The Love of a Good Woman

The house stands sullen and gloomy; he hasn’t even bothered to leave the portico lights on. The front door is ajar and a diffused glow along with muffled, static, sounds tells me he is home. He has to be, his whole life revolves around the 7:30 PM news for God’s sake. He kept the volume on mute when she was dying but he did not switch the TV off. By the time the newsreader had moved to the sports section, she was bloody dead and gone. I think he switched off the TV then. Funny how the only time he turned the TV off by himself was when she was no longer around to see him do so.

The steps haven’t been swept for some days and they creak under me. I knock on the door before pushing it open and I pause then, because I realize that this will be the first time that I am in their house without her. Without Aunt Nina, with her loud laugh, her awful jokes, her sweet tea served in white china cups and her frangipani perfume. Without Aunt Nina, a second cousin of my dead mother’s, who stood in as a surrogate mother for me through much of my life and looked after me like one of her own, even though she had none of her own. She was the larger than life, chirpy, beautiful woman who solved most of life’s problems with her trademark cheer and cups of tea. And perhaps because she was larger than life, she married him with his reticent ways and his mumbling, shuffling manner and his grey flannels. He smelt of the old tobacco he smoked and he epitomized all that was vague and grey. He reminded me of an English autumn even as spring gaudily flaunted her wares around his garden. As Aunt Nina cranked up her radio and sang noisily, he smoked his pipe and picked out grammatical errors from the editorial of the “Financial Times”.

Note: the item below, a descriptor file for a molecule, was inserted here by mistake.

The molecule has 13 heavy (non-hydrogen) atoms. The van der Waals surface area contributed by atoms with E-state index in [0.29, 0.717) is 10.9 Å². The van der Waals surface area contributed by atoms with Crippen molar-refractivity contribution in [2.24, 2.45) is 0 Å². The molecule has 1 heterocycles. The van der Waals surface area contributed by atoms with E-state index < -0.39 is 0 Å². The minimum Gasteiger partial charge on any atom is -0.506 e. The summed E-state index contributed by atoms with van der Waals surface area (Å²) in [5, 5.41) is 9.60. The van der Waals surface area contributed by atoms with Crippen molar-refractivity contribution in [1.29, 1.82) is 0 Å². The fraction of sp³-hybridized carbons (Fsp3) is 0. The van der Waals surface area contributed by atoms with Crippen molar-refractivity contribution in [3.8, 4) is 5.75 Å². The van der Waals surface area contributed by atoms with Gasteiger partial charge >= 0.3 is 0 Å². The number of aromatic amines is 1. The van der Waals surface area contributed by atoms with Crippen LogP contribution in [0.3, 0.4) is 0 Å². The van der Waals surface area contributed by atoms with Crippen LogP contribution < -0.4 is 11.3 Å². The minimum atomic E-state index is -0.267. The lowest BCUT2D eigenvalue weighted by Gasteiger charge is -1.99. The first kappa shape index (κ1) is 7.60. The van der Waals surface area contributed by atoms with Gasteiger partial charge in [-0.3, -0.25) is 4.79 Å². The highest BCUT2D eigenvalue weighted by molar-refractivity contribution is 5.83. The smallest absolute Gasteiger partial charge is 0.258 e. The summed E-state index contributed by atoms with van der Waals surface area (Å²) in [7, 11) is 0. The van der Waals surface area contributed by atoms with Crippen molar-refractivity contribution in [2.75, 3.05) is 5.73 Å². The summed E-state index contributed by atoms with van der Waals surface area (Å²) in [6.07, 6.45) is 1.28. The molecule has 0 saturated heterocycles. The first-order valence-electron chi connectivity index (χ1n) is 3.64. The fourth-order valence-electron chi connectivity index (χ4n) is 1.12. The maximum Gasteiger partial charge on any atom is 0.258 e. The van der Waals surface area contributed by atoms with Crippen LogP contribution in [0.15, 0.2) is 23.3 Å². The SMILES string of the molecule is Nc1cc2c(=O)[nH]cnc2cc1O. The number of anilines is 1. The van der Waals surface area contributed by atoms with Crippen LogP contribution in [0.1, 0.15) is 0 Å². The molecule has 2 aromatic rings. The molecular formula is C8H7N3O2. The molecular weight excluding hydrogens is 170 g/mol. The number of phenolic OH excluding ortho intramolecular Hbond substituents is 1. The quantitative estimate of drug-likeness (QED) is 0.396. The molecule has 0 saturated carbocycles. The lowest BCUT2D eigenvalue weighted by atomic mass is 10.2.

I loved her unconditionally but I would soon learn that even when we love someone without any barriers, we do not necessarily understand their choices. I never saw him give her a tender glance, or buy her flowers. He must have been young and charming once but I had no recollections of this, all I knew was that he was ageless because youth had forgotten him.

When Aunt Nina fought her battle with cancer and lost, he didn’t emerge either stronger or softer from her tryst. Instead, he believed that she would tide over everything like she always had, and he pretended that if he ignored the death knocks on the door, they would perhaps go away. I don’t know if he thanked her for the memories, or if he went through her sepia albums with her as she lay dying. Aunt Nina grew worried about him in her last days and made me promise I would visit every week. As she lay fretting over him, he cranked up the volume on the afternoon Poker show and made notes in his barely legible, scrawling handwriting, in his dog-eared diary. If he needed to win a hand to equal his losses with an unctuous fate, he shouldn’t have bothered because he was already losing her. I could have hollered at him then, for being oblivious to the love of a lifetime. “He won’t know what to do without me, how will he handle being by himself?” she had sobbed into her sterile pillows. If she weren’t so sick and if I hadn’t loved her so much, I would have told her that the only thing that could have elicited any emotion from him was perhaps a complete banning of television.